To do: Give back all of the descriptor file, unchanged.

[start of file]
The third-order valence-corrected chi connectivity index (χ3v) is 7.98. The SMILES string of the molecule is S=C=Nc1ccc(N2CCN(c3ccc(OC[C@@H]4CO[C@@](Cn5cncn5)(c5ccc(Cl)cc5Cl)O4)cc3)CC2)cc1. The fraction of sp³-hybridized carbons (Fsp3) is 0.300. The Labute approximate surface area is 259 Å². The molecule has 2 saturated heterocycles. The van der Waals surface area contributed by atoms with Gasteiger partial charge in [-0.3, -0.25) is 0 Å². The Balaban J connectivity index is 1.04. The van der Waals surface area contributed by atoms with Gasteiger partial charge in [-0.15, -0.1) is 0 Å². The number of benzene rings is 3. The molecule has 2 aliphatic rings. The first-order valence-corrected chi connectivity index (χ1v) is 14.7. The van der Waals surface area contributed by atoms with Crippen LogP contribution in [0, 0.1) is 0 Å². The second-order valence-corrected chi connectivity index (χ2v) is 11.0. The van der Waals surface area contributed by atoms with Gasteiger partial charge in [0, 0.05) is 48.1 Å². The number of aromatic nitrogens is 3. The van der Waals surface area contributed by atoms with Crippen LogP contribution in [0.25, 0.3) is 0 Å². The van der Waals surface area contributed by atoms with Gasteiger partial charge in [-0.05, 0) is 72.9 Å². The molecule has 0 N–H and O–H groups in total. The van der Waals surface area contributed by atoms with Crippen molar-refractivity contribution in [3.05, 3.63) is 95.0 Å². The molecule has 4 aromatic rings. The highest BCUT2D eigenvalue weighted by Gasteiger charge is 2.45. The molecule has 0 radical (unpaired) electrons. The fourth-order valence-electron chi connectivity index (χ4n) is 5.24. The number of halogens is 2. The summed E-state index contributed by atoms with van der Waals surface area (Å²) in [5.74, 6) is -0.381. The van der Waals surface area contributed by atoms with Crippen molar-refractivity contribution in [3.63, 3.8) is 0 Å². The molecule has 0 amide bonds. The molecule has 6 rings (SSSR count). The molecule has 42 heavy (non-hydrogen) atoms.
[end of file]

The third-order valence-corrected chi connectivity index (χ3v) is 7.98. The SMILES string of the molecule is S=C=Nc1ccc(N2CCN(c3ccc(OC[C@@H]4CO[C@@](Cn5cncn5)(c5ccc(Cl)cc5Cl)O4)cc3)CC2)cc1. The fraction of sp³-hybridized carbons (Fsp3) is 0.300. The Labute approximate surface area is 259 Å². The molecule has 2 saturated heterocycles. The van der Waals surface area contributed by atoms with Gasteiger partial charge in [-0.3, -0.25) is 0 Å². The Balaban J connectivity index is 1.04. The van der Waals surface area contributed by atoms with Gasteiger partial charge in [-0.15, -0.1) is 0 Å². The number of benzene rings is 3. The molecule has 2 aliphatic rings. The first-order valence-corrected chi connectivity index (χ1v) is 14.7. The van der Waals surface area contributed by atoms with Crippen LogP contribution in [0, 0.1) is 0 Å². The second-order valence-corrected chi connectivity index (χ2v) is 11.0. The van der Waals surface area contributed by atoms with Gasteiger partial charge in [0, 0.05) is 48.1 Å². The number of aromatic nitrogens is 3. The van der Waals surface area contributed by atoms with Crippen LogP contribution in [0.25, 0.3) is 0 Å². The van der Waals surface area contributed by atoms with Gasteiger partial charge in [-0.05, 0) is 72.9 Å². The molecule has 0 N–H and O–H groups in total. The van der Waals surface area contributed by atoms with Crippen molar-refractivity contribution in [3.05, 3.63) is 95.0 Å². The molecule has 4 aromatic rings. The highest BCUT2D eigenvalue weighted by Gasteiger charge is 2.45. The molecule has 0 radical (unpaired) electrons. The fourth-order valence-electron chi connectivity index (χ4n) is 5.24. The number of halogens is 2. The summed E-state index contributed by atoms with van der Waals surface area (Å²) in [5.74, 6) is -0.381. The van der Waals surface area contributed by atoms with Crippen molar-refractivity contribution in [3.63, 3.8) is 0 Å². The molecule has 0 amide bonds. The molecule has 6 rings (SSSR count). The molecule has 42 heavy (non-hydrogen) atoms.